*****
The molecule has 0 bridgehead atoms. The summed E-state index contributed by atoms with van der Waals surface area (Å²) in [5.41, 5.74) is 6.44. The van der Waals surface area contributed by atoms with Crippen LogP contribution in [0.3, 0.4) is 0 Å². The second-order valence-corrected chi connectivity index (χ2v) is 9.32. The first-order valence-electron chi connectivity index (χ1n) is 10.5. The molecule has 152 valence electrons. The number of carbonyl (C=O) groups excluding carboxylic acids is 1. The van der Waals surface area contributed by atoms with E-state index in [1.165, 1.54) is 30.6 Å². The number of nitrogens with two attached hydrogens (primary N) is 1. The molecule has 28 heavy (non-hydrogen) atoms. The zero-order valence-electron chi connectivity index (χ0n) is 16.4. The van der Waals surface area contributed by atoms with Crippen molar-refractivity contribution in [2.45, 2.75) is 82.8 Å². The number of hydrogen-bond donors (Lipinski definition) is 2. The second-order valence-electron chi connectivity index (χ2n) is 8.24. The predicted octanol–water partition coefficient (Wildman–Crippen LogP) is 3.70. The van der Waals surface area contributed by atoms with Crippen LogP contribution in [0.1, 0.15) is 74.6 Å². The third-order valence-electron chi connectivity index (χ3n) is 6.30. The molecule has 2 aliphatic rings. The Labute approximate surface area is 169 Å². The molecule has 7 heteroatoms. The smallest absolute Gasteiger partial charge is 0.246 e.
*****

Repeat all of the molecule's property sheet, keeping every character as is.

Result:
The molecule has 0 bridgehead atoms. The summed E-state index contributed by atoms with van der Waals surface area (Å²) in [5.41, 5.74) is 6.44. The van der Waals surface area contributed by atoms with Crippen LogP contribution in [0.3, 0.4) is 0 Å². The second-order valence-corrected chi connectivity index (χ2v) is 9.32. The first-order valence-electron chi connectivity index (χ1n) is 10.5. The molecule has 152 valence electrons. The number of carbonyl (C=O) groups excluding carboxylic acids is 1. The van der Waals surface area contributed by atoms with E-state index in [1.165, 1.54) is 30.6 Å². The number of nitrogens with two attached hydrogens (primary N) is 1. The molecule has 28 heavy (non-hydrogen) atoms. The zero-order valence-electron chi connectivity index (χ0n) is 16.4. The van der Waals surface area contributed by atoms with Crippen molar-refractivity contribution in [2.45, 2.75) is 82.8 Å². The number of hydrogen-bond donors (Lipinski definition) is 2. The second-order valence-electron chi connectivity index (χ2n) is 8.24. The predicted octanol–water partition coefficient (Wildman–Crippen LogP) is 3.70. The van der Waals surface area contributed by atoms with Crippen LogP contribution in [0.1, 0.15) is 74.6 Å². The third-order valence-electron chi connectivity index (χ3n) is 6.30. The molecule has 2 aliphatic rings. The Labute approximate surface area is 169 Å². The molecule has 7 heteroatoms. The smallest absolute Gasteiger partial charge is 0.246 e.